The answer to the first of these questions can be found when Junior has his life-changing conversation with Mr P, his maths teacher. When he opens up and talks about the bullying he is experiencing, Junior talks about his friendship with Rowdy and how Rowdy protects him from being bullied. However, what Mr P tells Junior is that the reason why Rowdy is so violent himself is because he is beaten by his father at home. Junior's response shows that he clearly knows this and thus Mr P's explanation is supported. Note what Junior tells the reader:
Whenever he came to school with a black eye, Rowdy made sure to give black eyes to two kids picked at random.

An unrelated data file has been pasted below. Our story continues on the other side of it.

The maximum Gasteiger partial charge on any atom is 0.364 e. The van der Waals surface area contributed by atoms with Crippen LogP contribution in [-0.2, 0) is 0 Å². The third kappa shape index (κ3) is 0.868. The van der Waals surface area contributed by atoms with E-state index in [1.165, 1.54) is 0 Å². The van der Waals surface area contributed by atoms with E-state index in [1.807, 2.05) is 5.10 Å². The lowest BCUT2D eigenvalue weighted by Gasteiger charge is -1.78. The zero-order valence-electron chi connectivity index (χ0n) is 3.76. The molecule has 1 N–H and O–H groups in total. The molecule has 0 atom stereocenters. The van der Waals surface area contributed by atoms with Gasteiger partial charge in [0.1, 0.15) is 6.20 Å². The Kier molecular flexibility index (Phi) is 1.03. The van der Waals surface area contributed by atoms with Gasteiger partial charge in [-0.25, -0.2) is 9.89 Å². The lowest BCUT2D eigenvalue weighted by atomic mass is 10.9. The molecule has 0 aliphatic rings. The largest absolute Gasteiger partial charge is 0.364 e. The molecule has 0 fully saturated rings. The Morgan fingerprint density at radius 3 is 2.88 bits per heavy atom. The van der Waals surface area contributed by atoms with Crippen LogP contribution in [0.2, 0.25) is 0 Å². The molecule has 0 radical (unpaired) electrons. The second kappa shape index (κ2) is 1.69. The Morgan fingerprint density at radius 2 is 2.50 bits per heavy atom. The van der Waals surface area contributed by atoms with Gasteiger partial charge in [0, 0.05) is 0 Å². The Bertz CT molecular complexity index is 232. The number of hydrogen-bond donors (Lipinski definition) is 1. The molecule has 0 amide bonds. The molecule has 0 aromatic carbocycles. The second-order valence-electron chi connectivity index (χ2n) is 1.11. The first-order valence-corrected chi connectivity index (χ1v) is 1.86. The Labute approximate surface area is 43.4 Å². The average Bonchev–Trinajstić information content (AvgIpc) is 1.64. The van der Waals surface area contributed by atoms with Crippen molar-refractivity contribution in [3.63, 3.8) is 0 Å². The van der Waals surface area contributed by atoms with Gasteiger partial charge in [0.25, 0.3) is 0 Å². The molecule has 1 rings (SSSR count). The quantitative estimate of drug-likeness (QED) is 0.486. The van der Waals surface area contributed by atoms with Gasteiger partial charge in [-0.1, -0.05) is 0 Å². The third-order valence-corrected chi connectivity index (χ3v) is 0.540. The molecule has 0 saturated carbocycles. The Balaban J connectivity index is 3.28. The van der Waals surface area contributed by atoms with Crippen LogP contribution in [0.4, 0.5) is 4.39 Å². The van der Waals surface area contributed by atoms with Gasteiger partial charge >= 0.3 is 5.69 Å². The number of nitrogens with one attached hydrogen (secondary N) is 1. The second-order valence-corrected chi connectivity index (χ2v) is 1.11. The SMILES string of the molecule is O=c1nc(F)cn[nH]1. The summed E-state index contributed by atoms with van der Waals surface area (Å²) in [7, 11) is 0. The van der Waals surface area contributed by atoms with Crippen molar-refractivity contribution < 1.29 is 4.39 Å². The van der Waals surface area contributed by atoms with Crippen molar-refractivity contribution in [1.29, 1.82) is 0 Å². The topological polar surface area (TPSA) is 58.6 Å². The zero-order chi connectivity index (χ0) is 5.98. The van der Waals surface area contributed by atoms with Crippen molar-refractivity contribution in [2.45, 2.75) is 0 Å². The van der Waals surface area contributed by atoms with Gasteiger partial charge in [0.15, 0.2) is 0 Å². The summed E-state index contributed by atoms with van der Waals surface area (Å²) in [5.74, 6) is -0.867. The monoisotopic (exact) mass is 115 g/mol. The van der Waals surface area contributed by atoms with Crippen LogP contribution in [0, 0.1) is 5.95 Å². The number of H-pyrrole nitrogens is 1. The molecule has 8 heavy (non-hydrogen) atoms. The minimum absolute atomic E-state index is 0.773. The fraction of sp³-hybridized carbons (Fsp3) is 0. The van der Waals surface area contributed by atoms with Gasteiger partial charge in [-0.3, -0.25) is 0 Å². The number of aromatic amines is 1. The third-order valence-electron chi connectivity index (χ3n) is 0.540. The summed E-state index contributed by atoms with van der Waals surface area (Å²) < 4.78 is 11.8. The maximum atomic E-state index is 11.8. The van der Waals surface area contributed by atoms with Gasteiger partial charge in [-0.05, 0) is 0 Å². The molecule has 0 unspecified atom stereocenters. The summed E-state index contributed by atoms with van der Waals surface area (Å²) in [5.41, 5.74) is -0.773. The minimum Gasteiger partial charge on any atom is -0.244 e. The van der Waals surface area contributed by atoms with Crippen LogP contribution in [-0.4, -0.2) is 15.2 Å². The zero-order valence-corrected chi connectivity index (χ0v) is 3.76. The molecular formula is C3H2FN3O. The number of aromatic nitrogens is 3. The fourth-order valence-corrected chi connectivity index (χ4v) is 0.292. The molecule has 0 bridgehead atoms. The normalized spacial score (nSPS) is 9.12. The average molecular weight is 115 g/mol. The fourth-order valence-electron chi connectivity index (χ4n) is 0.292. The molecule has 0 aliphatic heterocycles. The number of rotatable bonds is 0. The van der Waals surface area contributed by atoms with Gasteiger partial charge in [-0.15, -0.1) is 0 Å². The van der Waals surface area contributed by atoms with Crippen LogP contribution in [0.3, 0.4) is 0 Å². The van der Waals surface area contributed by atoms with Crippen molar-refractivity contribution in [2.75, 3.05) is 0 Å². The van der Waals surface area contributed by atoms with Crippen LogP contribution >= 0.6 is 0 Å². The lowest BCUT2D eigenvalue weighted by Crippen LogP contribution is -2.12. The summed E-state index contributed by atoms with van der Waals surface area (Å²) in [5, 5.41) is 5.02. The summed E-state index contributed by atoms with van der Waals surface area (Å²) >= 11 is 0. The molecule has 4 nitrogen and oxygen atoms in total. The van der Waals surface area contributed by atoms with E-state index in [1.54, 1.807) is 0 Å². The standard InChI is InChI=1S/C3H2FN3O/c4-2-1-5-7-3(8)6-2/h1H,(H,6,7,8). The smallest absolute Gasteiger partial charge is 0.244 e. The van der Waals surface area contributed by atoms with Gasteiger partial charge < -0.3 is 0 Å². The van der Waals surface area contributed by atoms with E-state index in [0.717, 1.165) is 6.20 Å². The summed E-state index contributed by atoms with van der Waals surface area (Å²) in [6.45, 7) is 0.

Rowdy is therefore shown to be a violent child, who takes the violence he receives from his father at home and allows that to transform him at school into a vindictive boy. Mr P feels that Rowdy as a character is only going to become "meaner and meaner" as he grows up. He uses this as part of his explanation why he feels Junior has to leave the reservation to avoid becoming like Rowdy and all the other Indians who have "given up" and are "defeated." It is interesting that Junior himself is unsure why he and Rowdy have become such good friends, but perhaps, given what Mr P tells Junior, it is possible to argue that Rowdy, just like Mr P, identifies in Junior something special that makes him feel protective towards him and gives him the desire to look out for him.